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Your Turn, NH: No wonder the Old Man of the Mountain jumped

December 16. 2012 6:00PM

An energy solution, no matter how "green," is no longer beneficial to the state if it does more harm than good. The Newfound Lake area is a perfect example of green energy gone amuck.

All it takes is a foreign, for-profit company and opportunistic landowners. All other New Hampshire citizens, from business owners to homeowners, in a 100-mile radius suffer the consequences. This is a horrifying example of a state with too few regulations and no comprehensive energy plan.

It is important to understand that Alexandria and Bridgewater already have all the green energy they need. They both operate a biomass plant. With the addition of the Groton wind farms this summer, we are apt to literally "turn green" from too much clean energy.

The proposed Wild Meadows Wind Farm in Alexandra is unnecessary. The thought of adding 35 turbines (that are 454 feet tall - the equivalent of a Boeing 747 airplane on a giant stick) to Forbes Mountain directly overlooking New Hampshire's pristine Newfound Lake and Cardigan Mountain State Forest is inconceivable. Even worse, more turbines have been proposed for the northwest corner of the lake near Sculptured Rocks. Whatever happened to moderation?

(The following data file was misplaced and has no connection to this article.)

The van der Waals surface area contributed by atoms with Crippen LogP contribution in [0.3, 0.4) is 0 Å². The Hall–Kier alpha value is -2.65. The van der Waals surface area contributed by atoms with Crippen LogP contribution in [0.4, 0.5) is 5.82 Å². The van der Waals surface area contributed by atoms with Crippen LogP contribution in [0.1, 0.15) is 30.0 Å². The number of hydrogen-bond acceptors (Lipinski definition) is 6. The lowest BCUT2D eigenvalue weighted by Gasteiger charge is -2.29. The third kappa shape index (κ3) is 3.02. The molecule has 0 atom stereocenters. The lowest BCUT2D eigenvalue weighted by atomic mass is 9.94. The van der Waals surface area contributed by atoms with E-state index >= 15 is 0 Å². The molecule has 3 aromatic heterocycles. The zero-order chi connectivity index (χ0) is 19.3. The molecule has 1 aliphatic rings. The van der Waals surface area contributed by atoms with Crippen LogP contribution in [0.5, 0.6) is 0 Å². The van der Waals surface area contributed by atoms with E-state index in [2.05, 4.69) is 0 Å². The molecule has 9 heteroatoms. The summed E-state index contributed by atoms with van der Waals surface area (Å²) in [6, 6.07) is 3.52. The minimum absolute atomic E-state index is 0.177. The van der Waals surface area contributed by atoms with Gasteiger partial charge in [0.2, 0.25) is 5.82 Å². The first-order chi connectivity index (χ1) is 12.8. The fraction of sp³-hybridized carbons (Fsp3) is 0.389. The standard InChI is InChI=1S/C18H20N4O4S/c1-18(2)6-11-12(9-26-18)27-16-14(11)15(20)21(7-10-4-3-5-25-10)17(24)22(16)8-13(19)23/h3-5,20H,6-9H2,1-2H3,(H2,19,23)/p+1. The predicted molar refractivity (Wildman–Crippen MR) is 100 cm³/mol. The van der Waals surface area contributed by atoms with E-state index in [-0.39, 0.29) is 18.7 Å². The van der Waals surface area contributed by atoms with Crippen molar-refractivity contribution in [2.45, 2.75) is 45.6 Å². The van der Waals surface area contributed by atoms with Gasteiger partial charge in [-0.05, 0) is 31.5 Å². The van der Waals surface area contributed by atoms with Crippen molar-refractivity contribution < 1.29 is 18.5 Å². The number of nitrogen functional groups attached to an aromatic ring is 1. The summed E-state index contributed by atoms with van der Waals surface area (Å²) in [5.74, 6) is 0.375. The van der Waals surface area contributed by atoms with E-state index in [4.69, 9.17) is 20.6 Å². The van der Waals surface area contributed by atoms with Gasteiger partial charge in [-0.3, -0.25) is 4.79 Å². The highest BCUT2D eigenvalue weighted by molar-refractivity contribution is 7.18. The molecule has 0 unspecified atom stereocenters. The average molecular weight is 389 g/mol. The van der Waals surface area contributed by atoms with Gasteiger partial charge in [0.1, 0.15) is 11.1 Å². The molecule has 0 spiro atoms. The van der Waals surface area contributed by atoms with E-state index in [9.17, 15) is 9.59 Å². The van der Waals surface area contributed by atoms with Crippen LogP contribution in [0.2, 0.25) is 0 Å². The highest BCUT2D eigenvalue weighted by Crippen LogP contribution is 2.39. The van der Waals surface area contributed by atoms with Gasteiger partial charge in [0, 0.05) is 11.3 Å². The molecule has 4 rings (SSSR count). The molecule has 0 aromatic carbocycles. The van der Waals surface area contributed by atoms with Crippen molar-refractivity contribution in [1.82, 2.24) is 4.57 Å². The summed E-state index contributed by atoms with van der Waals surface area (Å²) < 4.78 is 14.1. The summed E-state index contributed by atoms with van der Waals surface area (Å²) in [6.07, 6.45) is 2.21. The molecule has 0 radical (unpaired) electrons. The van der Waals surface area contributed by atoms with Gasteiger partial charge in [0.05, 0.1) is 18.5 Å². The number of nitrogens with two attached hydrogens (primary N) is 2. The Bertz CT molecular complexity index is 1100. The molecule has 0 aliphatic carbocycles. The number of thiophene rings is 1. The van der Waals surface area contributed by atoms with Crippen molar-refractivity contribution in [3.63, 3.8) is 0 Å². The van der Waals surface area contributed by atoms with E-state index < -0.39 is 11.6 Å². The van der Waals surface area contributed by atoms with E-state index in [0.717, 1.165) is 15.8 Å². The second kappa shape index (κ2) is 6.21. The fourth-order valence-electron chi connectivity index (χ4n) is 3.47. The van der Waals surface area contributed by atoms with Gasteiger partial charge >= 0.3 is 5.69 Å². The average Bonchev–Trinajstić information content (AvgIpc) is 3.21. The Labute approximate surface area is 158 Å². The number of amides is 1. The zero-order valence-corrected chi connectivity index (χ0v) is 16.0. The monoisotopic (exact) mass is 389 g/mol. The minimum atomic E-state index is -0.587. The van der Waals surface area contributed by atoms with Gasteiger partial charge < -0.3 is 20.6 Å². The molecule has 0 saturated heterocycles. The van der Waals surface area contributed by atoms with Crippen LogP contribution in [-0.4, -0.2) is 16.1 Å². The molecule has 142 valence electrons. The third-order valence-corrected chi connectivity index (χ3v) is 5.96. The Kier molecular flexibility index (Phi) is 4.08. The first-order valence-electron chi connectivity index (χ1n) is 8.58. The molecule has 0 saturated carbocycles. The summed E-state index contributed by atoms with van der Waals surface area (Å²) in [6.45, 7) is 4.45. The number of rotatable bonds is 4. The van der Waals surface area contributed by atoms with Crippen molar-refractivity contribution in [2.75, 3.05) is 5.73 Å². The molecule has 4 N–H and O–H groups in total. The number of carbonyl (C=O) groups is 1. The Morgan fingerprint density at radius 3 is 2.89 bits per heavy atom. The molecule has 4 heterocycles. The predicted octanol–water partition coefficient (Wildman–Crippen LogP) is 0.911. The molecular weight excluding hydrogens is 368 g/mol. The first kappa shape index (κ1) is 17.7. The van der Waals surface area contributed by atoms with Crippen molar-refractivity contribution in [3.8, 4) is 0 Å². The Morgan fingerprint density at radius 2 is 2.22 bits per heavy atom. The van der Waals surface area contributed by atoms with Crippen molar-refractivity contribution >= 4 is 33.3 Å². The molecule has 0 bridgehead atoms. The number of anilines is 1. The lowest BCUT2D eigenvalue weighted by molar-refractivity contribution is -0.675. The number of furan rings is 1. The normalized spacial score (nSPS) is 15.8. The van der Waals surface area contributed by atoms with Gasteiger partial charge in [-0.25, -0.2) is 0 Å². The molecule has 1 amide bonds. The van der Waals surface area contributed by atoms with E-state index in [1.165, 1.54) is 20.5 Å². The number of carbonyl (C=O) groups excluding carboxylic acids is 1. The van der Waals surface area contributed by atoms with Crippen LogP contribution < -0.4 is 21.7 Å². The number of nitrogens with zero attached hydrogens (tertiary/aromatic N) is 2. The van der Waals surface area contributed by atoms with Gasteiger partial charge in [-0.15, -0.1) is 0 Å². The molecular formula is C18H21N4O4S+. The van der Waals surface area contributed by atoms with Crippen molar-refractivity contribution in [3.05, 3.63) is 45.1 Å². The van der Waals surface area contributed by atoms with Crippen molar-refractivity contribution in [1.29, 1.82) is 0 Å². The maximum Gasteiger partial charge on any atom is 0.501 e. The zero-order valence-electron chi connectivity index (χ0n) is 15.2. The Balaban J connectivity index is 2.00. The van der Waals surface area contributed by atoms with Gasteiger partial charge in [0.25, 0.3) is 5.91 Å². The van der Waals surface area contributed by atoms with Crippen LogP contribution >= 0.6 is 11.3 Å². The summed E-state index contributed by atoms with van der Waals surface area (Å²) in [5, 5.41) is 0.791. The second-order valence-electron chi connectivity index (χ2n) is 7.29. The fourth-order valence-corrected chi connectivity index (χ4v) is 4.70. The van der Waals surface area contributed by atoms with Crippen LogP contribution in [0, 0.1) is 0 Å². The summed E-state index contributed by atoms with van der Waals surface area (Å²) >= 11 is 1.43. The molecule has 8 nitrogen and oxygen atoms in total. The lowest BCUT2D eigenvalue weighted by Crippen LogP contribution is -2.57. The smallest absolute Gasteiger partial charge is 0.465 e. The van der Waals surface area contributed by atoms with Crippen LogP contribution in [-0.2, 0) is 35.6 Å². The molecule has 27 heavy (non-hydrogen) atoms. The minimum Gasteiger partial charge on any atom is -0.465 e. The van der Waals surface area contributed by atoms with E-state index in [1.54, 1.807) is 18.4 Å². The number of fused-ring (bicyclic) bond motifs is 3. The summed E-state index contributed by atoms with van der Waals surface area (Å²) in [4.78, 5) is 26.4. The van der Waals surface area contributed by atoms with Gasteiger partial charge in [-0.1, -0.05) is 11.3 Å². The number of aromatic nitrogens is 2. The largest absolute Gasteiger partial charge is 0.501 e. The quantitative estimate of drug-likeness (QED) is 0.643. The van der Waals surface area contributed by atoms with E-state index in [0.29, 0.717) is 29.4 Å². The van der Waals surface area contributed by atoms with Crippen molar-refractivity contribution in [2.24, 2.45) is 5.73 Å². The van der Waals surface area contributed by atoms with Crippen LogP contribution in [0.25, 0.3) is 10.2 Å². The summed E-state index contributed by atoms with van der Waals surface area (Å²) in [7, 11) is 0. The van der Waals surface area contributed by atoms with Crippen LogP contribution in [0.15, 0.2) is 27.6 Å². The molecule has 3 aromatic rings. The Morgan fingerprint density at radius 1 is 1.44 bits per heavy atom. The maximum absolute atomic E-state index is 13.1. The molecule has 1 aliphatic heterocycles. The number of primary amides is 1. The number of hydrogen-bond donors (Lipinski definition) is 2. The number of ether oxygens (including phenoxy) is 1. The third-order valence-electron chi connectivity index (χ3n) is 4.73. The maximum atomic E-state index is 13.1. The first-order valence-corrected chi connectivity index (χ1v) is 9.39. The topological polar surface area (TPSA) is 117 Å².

Add in other wind-farm sprawl - Danbury, Grafton, Lempster, Antrim, Temple - and throw in the Northern Pass, and you no longer have a state that will attract tourists, snowmobilers, vacationers, hunters and hikers. I can understand now why the Old Man of the Mountain jumped! What's next?

New Hampshire has to ask itself how much of our precious assets, our lakes and mountains, are we willing to sacrifice in the name of man-made "green?"

There are many other less-invasive options in clean energy. I propose we focus on solar and biomass and technology that will not require sacrificing our natural tourist attractions.

I urge you to learn more about wind turbines at "" and to contact your local politicians to place a moratorium on Wild Meadows Wind Farm and other similar projects until a comprehensive state energy plan can be put into place.

Stephanie Bednaz lives in Bridgewater.

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